Chile Pepper (capsicum annuum)

A member of the nightshade family, the chile pepper is a tender, short-lived perennial shrub native to South America and cultivated in warm regions throughout the world. The species, which has been cultivated for thousands of years, includes not only types that bear pungent fruits (like the cayenne, pimento, and jalapeño), but also sweet peppers.

The distinction is important because while sweet peppers—particularly ripe red ones—are rich in vitamins and nutrients, they lack the beneficial chemical capsaicin associated with hot peppers.

Chile Pepper

Chile peppers bear white, bell-shaped flowers that are followed by fruits that turn red, orange, yellow, or other colors as they ripen. The genus name, Capsicum, is thought to refer to these hollow fruits; the Latin capsameans “box.” Used by ancient Maya Indians to treat mouth sores, the chile pepper and its benefits were described in 1493 by a physician traveling with the explorer Christopher Columbus.

Before then, the chile pepper was not known beyond the Western Hemisphere. Explorers, in their quest for a western route to the spice lands of the East Indies, called the new plant “pepper” because its fruits were pungent, like those of Indian black pepper (Piper nigrum).

Plant profile

Common Names: Cayenne Pepper, Chile Pepper, Guinea Spice

Description: Short-lived perennial shrub, up to 24 inches tall; small, white, bell-shaped blooms; green fruits (technically berries) ripen to red, orange, yellow, or other colors

Hardiness: To Zone 10

Family: Solanaceae

Flowering: Summer

Parts Used: Fruits

Range/Habitat: Native to South America; cultivated widely throughout the world

Culinary use

Chile pepper is among the world’s most popular foods and many varieties are available, ranging in flavor from sweet and mild to extraordinarily sharp and burning. (A pepper’s heat, determined by its capsaicin level, is commonly measured in Scoville heat units.) The zesty fruits can be eaten fresh or dried, alone or mixed with other foods. They are especially popular in the dishes of tropical and subtropical countries, including Mexico, Spain, and India, where they are included in curries, chutneys, and bean, egg, and cheese dishes. The plant’s leaves are cooked as greens or used in soups in Filipino, Japanese, and Korean cuisines.

Peppers can be preserved by drying, pickling, or freezing. To dry peppers, simply hang them on a string in a warm, well-ventilated location. When they’re completely dry, the peppers can be finely ground in a food processor. Store the chile powder in a cool, dry place.

Medicinal use

The fruits of the chile pepper contain antioxidant carotenoids and are rich in vitamin C. Pungent varieties also contain the well-known and -studied constituent capsaicin. In products for external use, such as ointments and creams available over the counter and by prescription, minute amounts of capsaicin irritate body tissues, which increases blood supply to painful areas and blocks the transmission of pain impulses throughout the body. Capsaicin is used in this manner to treat conditions such as arthritis, minor sprains, shingles, and carpal tunnel syndrome. Commercially available capsaicin creams—not homemade pepper preparations—should be used for these purposes.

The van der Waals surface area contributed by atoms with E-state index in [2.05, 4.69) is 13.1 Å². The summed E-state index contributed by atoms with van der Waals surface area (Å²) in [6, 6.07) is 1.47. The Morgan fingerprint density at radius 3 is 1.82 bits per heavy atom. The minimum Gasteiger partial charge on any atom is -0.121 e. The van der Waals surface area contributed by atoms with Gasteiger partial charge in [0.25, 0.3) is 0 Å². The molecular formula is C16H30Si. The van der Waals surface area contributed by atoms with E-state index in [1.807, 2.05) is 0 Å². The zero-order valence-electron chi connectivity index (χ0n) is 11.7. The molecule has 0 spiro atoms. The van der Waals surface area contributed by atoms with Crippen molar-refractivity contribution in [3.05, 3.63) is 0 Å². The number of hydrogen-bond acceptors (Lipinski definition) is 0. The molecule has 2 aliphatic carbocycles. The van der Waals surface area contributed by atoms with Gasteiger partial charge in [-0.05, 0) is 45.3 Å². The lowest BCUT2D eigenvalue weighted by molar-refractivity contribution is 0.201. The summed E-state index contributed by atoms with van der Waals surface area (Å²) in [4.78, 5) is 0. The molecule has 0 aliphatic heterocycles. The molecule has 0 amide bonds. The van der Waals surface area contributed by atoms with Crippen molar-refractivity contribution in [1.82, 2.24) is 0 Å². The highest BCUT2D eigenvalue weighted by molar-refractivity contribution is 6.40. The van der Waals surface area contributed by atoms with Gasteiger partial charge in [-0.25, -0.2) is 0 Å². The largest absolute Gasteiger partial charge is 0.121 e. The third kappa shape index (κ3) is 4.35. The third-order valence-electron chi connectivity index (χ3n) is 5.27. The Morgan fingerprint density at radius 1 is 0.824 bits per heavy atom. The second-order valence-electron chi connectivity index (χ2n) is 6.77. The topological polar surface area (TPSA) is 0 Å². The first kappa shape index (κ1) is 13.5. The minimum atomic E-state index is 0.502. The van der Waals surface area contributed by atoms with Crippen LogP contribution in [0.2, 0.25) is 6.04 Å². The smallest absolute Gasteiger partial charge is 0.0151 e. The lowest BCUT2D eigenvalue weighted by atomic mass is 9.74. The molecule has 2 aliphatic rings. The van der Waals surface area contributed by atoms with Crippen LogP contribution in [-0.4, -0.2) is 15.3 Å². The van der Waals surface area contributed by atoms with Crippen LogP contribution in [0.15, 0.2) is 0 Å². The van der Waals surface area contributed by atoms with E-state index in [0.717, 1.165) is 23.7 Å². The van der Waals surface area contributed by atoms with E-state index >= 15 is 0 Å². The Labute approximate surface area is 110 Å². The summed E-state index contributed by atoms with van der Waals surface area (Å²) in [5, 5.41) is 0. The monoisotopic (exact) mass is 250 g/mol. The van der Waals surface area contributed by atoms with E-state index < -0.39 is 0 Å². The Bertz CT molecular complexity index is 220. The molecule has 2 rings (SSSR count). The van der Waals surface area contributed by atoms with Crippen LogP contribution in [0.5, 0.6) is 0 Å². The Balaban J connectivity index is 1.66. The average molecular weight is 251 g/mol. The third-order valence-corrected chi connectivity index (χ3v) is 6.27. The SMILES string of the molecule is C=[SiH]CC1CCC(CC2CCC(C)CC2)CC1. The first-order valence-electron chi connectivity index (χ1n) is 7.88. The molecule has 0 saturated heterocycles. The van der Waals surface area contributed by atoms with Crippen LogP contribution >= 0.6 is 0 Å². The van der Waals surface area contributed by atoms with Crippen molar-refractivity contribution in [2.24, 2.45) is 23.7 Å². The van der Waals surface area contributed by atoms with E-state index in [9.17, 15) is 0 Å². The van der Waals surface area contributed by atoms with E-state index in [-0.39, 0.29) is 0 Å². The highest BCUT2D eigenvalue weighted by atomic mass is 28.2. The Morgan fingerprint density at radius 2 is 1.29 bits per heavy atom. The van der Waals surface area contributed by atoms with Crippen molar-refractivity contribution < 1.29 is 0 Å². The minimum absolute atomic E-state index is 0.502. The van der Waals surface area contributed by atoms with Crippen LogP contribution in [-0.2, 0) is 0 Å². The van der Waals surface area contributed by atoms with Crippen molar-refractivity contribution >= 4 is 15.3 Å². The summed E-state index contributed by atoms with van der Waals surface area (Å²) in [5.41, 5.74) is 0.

The chile pepper also has antiseptic properties and has been proven to inhibit the growth of Helicobacter pylori, the bacteria shown to cause ulcers. It is believed to help warm the body and has been used to treat fevers and to stimulate the digestive and circulatory systems.

Caution: Chile peppers should not be eaten by those who have peptic ulcers or acid indigestion, nor should they be taken in medicinal doses by pregnant or nursing women. The herb is very irritating to the eyes and mucous membranes. It should not be applied to wounds or broken skin. When cutting these hot peppers, wear rubber gloves and do not touch your eyes.

How to grow it

Chile peppers grow in rich, well-drained soil in full sun. In temperate climates, grow this tender perennial as an annual. Plant seeds in containers indoors about 6 weeks before the last spring frost date. After all danger of frost has passed and the soil has warmed, transplant the peppers to your garden, spacing them about 18 inches apart. Black plastic mulch can help warm the soil in northern areas. Harvest unripe green peppers at any time; harvest ripe peppers when they have attained their full color.

Peppers can also be grown in pots and moved indoors for winter. Ornamental varieties—suitable for containers and even landscape use—are available, as well.

The Chile Grenade

The active compound in chile peppers, capsaicin, is used to produce “pepper spray” for police use and for self-defense against animals or people. In India, a “chile grenade” for police and military use was developed from one of the world’s hottest chile peppers, Bhut jolokia. This chile, which is eaten in India and used in traditional medicine, is produced by a closely related species identified as Capsicum chinense and contains genes from another species, Capsicum frutescens. Plant breeders continue to use this species to develop even hotter chile varieties.